Let’s Talk About Sex!

recent survey conducted by parenting site TantrumXYZ in collaboration with The Hotbed Collective (more about them in a minute!) found that 77% of parents were unhappy with their sex lives. What’s more, a whopping 93% of parents surveyed said they’d like to improve things in the bedroom, with 36% citing ‘embarrassment’ as the reason why they are not as adventurous as they were before.

On the one hand, I’m not sure I’m all that surprised to learn that us parents are in dire bedroom straits – there are, after all, a multitude of reasons why getting jiggy falls by the wayside following the pitter patter of tiny feet. To start with, you have to find the time for some hanky-panky (or a speedier wanky) and even then you might find you don’t have the energy or are just not in the right frame of mind. I felt like I existed under a fog a good six (possibly twelve) months after both my babies were born and if my memory serves me correctly my ultimate bedroom fantasy during that time involved throwing back the duvet, diving in and snoring alone for an uninterrupted ten hours. I was so tired at one point that I’m reasonably certain I became asexual – you could have presented me with Jamie Dornan in a towel, fresh from the shower and I would have said ‘Not tonight Jamie,’ stuck my dressing-gown on and watched Corrie instead.

However, not all parents surveyed were new parents and with nine out of ten respondents saying they’d like things to improve in the bedroom department this is arguably an issue we shouldn’t ignore. Do we talk about sex enough? Do we even talk about sex at all? I consider myself to be an open book on most things and have even written about my sex life (and the nosedive it took post-baby) but sex remains something I rarely talk about with any of my friends (bar when alcohol is involved and a quick game of ‘I have never’ proves enlightening – it’s always the quiet ones).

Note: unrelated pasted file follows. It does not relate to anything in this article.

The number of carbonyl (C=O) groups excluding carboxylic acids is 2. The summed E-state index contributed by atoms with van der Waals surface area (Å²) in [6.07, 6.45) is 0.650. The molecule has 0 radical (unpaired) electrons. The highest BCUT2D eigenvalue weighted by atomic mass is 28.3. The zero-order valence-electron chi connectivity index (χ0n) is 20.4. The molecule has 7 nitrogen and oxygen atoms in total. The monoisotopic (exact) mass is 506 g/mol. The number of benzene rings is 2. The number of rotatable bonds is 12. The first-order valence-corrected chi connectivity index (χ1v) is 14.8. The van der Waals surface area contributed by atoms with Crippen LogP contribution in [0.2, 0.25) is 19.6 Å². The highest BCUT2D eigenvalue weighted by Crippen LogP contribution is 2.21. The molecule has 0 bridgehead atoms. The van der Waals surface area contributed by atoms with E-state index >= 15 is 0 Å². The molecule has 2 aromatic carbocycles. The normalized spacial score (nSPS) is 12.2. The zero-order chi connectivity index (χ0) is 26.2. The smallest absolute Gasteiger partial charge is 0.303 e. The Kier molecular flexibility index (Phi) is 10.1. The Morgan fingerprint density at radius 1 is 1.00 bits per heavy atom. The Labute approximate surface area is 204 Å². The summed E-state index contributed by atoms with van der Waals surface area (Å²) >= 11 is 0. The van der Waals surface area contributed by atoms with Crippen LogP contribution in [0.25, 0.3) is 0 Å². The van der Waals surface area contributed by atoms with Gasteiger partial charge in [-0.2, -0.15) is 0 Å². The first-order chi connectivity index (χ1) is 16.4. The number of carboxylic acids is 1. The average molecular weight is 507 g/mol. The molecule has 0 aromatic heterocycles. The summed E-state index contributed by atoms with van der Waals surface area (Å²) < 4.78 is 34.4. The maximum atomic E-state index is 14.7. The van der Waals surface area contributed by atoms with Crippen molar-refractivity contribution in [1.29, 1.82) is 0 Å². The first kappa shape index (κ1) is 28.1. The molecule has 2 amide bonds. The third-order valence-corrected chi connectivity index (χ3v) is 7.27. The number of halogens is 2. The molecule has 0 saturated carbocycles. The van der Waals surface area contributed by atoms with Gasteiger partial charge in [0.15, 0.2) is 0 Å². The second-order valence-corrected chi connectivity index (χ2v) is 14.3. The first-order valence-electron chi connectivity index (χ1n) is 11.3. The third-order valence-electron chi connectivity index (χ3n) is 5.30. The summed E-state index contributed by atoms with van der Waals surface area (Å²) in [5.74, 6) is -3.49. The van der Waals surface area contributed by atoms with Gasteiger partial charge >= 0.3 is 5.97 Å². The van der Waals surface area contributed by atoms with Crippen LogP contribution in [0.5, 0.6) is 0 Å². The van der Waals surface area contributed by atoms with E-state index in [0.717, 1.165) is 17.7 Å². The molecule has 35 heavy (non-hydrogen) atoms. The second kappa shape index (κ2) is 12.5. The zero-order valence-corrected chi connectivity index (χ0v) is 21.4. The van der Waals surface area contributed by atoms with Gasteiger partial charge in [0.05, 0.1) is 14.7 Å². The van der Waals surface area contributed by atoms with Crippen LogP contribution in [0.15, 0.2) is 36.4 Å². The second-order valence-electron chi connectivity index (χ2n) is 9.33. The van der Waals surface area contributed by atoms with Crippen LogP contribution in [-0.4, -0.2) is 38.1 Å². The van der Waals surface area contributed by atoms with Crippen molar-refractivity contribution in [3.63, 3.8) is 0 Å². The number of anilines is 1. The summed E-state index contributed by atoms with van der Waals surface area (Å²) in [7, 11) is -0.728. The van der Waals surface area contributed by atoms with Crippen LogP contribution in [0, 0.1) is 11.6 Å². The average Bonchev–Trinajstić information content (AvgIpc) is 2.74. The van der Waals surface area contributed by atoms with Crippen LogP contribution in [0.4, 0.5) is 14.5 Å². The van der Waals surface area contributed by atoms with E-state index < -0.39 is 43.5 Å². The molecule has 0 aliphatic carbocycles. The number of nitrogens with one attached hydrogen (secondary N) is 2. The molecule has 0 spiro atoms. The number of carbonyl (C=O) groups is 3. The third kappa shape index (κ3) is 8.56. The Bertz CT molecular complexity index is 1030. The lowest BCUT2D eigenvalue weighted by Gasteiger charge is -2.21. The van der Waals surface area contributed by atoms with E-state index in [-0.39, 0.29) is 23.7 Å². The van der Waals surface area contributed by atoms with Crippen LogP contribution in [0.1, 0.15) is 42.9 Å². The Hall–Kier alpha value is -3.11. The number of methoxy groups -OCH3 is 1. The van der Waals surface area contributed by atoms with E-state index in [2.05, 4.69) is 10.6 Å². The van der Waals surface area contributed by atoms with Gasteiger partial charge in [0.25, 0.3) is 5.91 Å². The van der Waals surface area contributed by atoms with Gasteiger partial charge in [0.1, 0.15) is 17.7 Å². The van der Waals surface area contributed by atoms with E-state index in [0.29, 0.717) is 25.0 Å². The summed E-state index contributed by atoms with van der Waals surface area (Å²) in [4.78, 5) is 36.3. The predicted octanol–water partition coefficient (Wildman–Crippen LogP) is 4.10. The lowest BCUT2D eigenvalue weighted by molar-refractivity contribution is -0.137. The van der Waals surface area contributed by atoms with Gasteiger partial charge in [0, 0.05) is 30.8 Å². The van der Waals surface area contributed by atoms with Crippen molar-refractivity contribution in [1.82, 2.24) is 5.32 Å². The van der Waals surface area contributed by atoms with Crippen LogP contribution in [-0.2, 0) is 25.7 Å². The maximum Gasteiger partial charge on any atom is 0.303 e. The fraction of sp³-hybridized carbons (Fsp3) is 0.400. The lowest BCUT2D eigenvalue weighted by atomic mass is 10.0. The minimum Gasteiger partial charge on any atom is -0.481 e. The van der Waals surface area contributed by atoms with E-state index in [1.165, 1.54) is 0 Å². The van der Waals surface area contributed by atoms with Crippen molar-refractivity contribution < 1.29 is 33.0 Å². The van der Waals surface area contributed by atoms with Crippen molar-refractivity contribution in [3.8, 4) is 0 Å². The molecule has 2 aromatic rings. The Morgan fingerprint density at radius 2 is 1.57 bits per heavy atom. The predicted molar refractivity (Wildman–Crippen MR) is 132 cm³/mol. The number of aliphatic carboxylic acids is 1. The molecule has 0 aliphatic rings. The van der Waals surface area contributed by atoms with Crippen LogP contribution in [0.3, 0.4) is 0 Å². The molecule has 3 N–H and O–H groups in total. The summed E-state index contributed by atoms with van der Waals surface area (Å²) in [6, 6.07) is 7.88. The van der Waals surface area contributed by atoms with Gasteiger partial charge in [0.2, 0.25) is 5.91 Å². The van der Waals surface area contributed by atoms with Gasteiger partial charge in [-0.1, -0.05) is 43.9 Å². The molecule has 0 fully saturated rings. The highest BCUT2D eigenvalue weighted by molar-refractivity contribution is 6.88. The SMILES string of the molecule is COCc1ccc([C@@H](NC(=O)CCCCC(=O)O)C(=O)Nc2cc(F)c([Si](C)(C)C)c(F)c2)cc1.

Perhaps if we were all a bit more open to a discussion around our sexual needs, wants and – let’s face it – droughts, things would improve. But how do we get there? I find it hard to imagine throwing sex chat into the mix when out with friends for coffee (“has anyone tried the carrot cake? What about anal beads?”).

Three women on a mission to ‘get people talking honestly about the highs and lows of sex’ are TV presenter and author Cherry Healy, founder of Tantrum XYZ Lisa Williams and writer and Selfish Mother blog editor Anniki Sommerville. Together they have formed The Hotbed Collective which aims to make the world better, one orgasm at a time.

Anniki, Cherry and Lisa aka The Hotbed Collective

I caught up with Anniki for a chat about the reality of sex as a parent and asked her why she thinks women, or mums in particular, are still reluctant to talk about getting down and dirty.

Aside from the practical challenges around finding the time and/or energy for sex as a parent, do you think there is something psychological about becoming a mum which changes the way women view themselves in the bedroom?
There is definitely something psychological that goes on after becoming a mum and many women talk about not wanting more demands made on their bodies. Our relationship with our body often shifts so it becomes more about feeding and nourishing than being sexy and feeling desired. There is also a sense coming through our survey results that sex can feel like another DEMAND – something that we should do but not necessarily we want to do. It’s hard for women to get back to that place in terms of mindset.

Why do you think women are so reluctant to talk openly about our sexual preferences and desires, and can you see this changing anytime soon?
It’s still the case that women are viewed very differently when they talk about sex and how often/with whom. We [The Hotbed Collective] really want to bring this sex talk out into the open because everyone has gone through terrible sex, great sex, so/so sex and yet we tend to only bring it up when we’re completely pissed and even then it can be embarrassing and we can clam up. Women are judged if they’re seen to be sexually open and have a strong idea of what they want. It’s not seen as very ‘motherly’ and women worry that others will talk about them. Also, it’s super hard to know what’s really going on in others’ relationships. So, we suspect that everyone else is at it but in reality loads of people are watching boxsets, avoiding sex and maybe watching porn to get their sexual kicks because it’s easier and doesn’t involve too much effort. We need to talk about it more for sure!

I think what Anniki has said about assuming that everybody else is at it like randy rabbits is really interesting and I’m sure if we all made an effort to chat a little more openly about sex (or lack thereof) we would feel less isolated in that new-mum fog. I also agree wholeheartedly that we shouldn’t feel ashamed to admit that we have sexual needs and desires – I just don’t quite know if I have the tools to broach this convo with pals without a double G&T to hand.

What do you think, Mummy Social mums? Should we be more open to chatting about sex, porn and all that jazz or would you prefer to keep your coffee-shop chat to the carrot cake offering?

Let us know, if you’re brave enough …

With thanks to The Hotbed Collective, who can also be found on Instagram @thehotbedcollective. 

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